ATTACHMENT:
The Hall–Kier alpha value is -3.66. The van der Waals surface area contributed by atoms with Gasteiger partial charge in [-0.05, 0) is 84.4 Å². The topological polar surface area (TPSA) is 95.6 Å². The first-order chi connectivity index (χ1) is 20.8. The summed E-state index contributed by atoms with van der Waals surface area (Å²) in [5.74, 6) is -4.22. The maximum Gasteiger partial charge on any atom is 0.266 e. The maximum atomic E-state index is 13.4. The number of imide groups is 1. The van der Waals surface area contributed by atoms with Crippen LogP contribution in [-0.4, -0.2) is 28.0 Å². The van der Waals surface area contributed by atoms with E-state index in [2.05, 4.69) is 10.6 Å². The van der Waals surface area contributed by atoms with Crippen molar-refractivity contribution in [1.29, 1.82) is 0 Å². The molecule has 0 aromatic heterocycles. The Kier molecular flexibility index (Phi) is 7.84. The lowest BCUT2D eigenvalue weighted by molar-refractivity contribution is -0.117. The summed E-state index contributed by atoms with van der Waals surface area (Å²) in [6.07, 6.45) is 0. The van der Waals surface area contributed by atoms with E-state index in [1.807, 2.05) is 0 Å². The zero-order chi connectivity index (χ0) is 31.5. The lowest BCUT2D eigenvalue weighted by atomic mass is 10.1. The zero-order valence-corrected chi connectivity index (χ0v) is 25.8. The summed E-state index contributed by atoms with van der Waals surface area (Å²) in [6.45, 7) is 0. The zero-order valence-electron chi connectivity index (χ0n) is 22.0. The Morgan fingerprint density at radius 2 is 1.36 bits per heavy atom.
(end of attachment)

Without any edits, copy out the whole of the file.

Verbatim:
The Hall–Kier alpha value is -3.66. The van der Waals surface area contributed by atoms with Gasteiger partial charge in [-0.05, 0) is 84.4 Å². The topological polar surface area (TPSA) is 95.6 Å². The first-order chi connectivity index (χ1) is 20.8. The summed E-state index contributed by atoms with van der Waals surface area (Å²) in [5.74, 6) is -4.22. The maximum Gasteiger partial charge on any atom is 0.266 e. The maximum atomic E-state index is 13.4. The number of imide groups is 1. The van der Waals surface area contributed by atoms with Crippen LogP contribution in [-0.4, -0.2) is 28.0 Å². The van der Waals surface area contributed by atoms with E-state index in [2.05, 4.69) is 10.6 Å². The van der Waals surface area contributed by atoms with Crippen molar-refractivity contribution in [1.29, 1.82) is 0 Å². The molecule has 0 aromatic heterocycles. The Kier molecular flexibility index (Phi) is 7.84. The lowest BCUT2D eigenvalue weighted by molar-refractivity contribution is -0.117. The summed E-state index contributed by atoms with van der Waals surface area (Å²) in [6.07, 6.45) is 0. The van der Waals surface area contributed by atoms with E-state index in [1.807, 2.05) is 0 Å². The zero-order chi connectivity index (χ0) is 31.5. The lowest BCUT2D eigenvalue weighted by atomic mass is 10.1. The zero-order valence-corrected chi connectivity index (χ0v) is 25.8. The summed E-state index contributed by atoms with van der Waals surface area (Å²) in [6.45, 7) is 0. The zero-order valence-electron chi connectivity index (χ0n) is 22.0. The Morgan fingerprint density at radius 2 is 1.36 bits per heavy atom.